ASQA is the national regulator for Australia’s VET sector and is responsible for regulating Diploma of Nursing courses and training providers to ensure nationally approved quality standards are met. In parallel, ANMAC is responsible for developing the content of education accreditation standards and determining whether programs of study for nurses and midwives seeking to practice in Australia meet the required education standards.
In 2014, the ADC engaged with many of the specialist academies and societies to identify how the duplication of effort could be reduced and the two processes aligned. A revised ADC accreditation process for specialist dental programs was developed that required a specialist assessor to be included in the ADC SET for each specialist program being reviewed. Each of the relevant academies or societies were invited to nominate members to the pool of ADC Accreditation Assessors to fill these roles.
The OTC along with members of the occupational therapy professional body, education providers and practitioners, participated in an HWA funded project in 2010 (Rodger et al) which investigated the use of simulation in occupational therapy. The outcome of the project was consensus that up to 20% of occupational therapy practice education/fieldwork placement could be provided via well-developed simulation activity.
In 2014 the ADC agreed on a gradual shift to more risk-based accreditation processes. In this case, risk was defined as the risk of a program failing to meet one or more of the ADC Accreditation Standards. The desired end goal of such a shift is that programs deemed to be at low risk of not meeting the Accreditation Standards can be subject to a more focussed and ‘right touch’ accreditation process, while those deemed to be at higher risk of not meeting the accreditation standards can be subject to a more rigorous accreditation process. As a first step on this journey the ADC revised its annual reporting process to focus on the collection of ‘risk data’ for each accredited program.
At the beginning of 2014 the ADC, in partnership with the DC(NZ), undertook to fundamentally review and revise its accreditation standards. A Program Accreditation Standards Steering Committee was formed to oversee the review process and as well as including representatives from the dental profession it also included representatives from the Australian and NZ Podiatry Accreditation Council, Council on Chiropractic Education Australasia and Australian Psychology Accreditation Council.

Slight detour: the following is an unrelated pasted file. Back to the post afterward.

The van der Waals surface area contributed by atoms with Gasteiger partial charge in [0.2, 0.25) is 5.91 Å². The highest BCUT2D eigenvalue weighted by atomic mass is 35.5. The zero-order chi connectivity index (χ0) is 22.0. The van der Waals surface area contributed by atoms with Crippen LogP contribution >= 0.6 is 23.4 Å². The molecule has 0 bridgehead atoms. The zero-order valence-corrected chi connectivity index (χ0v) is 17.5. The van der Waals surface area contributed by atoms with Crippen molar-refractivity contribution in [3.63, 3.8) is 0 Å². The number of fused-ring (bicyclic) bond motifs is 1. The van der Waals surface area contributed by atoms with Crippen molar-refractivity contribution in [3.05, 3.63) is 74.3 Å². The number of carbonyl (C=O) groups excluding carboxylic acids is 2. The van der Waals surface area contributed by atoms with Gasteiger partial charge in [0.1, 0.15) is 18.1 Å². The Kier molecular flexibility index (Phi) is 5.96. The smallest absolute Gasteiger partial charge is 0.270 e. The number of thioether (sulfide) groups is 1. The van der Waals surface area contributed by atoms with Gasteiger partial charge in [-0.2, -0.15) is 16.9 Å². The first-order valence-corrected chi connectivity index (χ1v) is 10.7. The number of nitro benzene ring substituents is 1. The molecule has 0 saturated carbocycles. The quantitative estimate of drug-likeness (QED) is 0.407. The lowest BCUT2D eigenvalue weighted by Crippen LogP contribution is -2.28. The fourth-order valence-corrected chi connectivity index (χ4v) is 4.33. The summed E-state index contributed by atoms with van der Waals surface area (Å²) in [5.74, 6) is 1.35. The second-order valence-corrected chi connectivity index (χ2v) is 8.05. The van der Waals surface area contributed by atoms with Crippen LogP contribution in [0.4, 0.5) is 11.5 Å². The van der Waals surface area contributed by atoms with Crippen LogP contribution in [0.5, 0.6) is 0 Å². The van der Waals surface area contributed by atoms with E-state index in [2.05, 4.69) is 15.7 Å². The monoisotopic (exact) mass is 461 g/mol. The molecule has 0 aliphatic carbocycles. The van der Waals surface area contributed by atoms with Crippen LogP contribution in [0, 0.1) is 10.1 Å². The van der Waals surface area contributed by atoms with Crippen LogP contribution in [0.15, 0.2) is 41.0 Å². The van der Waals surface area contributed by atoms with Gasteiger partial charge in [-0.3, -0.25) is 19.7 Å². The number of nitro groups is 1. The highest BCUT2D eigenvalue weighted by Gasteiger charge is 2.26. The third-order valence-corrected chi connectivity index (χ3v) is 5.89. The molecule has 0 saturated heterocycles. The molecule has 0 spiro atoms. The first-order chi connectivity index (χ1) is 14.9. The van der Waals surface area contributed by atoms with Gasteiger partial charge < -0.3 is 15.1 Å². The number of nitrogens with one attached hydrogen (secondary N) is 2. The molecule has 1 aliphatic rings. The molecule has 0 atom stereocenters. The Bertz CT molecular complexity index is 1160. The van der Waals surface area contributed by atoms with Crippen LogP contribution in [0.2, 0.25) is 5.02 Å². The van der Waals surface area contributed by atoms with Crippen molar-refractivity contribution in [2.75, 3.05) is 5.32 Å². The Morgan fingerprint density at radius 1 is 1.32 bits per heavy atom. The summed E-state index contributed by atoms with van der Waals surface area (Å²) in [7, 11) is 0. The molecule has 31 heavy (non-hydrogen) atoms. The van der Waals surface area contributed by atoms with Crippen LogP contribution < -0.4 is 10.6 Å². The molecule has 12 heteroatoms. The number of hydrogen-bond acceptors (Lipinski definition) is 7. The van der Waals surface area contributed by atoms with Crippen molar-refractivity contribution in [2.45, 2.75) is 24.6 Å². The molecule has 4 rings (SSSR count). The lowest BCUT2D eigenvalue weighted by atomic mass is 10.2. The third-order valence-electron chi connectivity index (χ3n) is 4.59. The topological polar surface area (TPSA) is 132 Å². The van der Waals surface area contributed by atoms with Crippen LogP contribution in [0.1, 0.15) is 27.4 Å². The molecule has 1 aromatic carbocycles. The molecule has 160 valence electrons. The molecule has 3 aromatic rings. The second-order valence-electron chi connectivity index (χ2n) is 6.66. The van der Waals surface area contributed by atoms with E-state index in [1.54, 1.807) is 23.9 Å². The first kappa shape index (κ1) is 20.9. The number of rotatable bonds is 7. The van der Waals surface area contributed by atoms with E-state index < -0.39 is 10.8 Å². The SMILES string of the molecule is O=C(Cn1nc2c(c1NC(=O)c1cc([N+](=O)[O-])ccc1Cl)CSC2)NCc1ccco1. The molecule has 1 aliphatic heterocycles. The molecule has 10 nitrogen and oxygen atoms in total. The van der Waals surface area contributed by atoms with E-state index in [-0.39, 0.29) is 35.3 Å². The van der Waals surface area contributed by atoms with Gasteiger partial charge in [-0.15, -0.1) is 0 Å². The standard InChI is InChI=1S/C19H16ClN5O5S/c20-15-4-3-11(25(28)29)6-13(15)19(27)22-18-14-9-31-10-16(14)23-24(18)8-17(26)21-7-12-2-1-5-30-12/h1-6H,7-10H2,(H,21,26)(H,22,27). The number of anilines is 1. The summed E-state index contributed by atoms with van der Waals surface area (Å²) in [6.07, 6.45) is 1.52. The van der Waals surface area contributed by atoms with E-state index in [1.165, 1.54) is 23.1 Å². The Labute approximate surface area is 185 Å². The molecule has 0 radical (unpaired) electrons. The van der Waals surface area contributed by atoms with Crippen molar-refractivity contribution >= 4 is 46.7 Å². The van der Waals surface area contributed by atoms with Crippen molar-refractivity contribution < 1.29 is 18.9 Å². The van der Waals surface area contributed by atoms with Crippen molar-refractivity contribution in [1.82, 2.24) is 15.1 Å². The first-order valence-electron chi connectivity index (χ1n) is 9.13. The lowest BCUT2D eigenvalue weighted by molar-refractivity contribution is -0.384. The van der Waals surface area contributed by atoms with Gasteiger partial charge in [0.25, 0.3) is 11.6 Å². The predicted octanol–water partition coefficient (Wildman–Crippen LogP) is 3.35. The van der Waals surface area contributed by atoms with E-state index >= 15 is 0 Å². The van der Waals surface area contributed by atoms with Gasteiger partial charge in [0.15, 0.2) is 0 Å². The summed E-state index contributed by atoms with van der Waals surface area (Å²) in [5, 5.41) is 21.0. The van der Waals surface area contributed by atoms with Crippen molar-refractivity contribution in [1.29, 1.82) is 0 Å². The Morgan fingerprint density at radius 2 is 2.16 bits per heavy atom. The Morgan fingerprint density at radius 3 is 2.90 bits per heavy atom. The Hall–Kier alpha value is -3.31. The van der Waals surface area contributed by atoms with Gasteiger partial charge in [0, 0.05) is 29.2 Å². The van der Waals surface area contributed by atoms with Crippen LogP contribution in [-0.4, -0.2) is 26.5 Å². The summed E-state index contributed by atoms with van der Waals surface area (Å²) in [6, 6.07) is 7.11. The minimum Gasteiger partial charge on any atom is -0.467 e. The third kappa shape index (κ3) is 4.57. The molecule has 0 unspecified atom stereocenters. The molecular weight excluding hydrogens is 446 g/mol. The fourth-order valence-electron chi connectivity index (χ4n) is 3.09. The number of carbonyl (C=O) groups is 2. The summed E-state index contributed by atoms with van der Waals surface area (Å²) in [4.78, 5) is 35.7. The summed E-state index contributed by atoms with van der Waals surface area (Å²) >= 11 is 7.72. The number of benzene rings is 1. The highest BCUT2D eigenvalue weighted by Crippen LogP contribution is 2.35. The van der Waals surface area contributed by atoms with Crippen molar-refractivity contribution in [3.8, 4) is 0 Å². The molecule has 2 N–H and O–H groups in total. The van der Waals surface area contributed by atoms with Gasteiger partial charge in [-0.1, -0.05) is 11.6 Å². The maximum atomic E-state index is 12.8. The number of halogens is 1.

With the introduction of ADC’s new Accreditation Standards for Dental Practitioner Programs (the Accreditation Standards) at the beginning of 2016 the ADC accreditation process has moved to a much stronger focus on program outcomes. To this end, from 2016 the ADC is offering a free annual written examination for dental students to be conducted part way through the students’ final year. This will be a standardised examination provided by the ADC to all dental program providers that wish to participate in this benchmarking exercise. Participation is not mandated.
The ADC Accreditation Monitoring Framework was introduced in 2014 and updated in 2016. Distributed to all providers of ADC accredited programs and available on the ADC website the Framework provides clarity on the key accreditation monitoring activities undertaken by the ADC to ensure that accredited programs continue to meet the ADC Accreditation Standards for Dental Practitioner Programs (the Accreditation Standards).
As part of APC’s engagement with our stakeholders to facilitate high quality education and training, and to continue to develop the pharmacy workforce, APC has hosted an annual Colloquium since 2013. The aims of the APC Colloquium series are to provide a forum for stakeholders within the sector to engage in constructive discourse on themes around education and pharmacy workforce development.
The web portal allows our candidates from Australia and overseas to commence their registration journey using the latest technology, including phone and tablet platforms. The online eligibility processes have streamlined the way that we can provide our examination and assessment services and are moving us to a paper-less environment.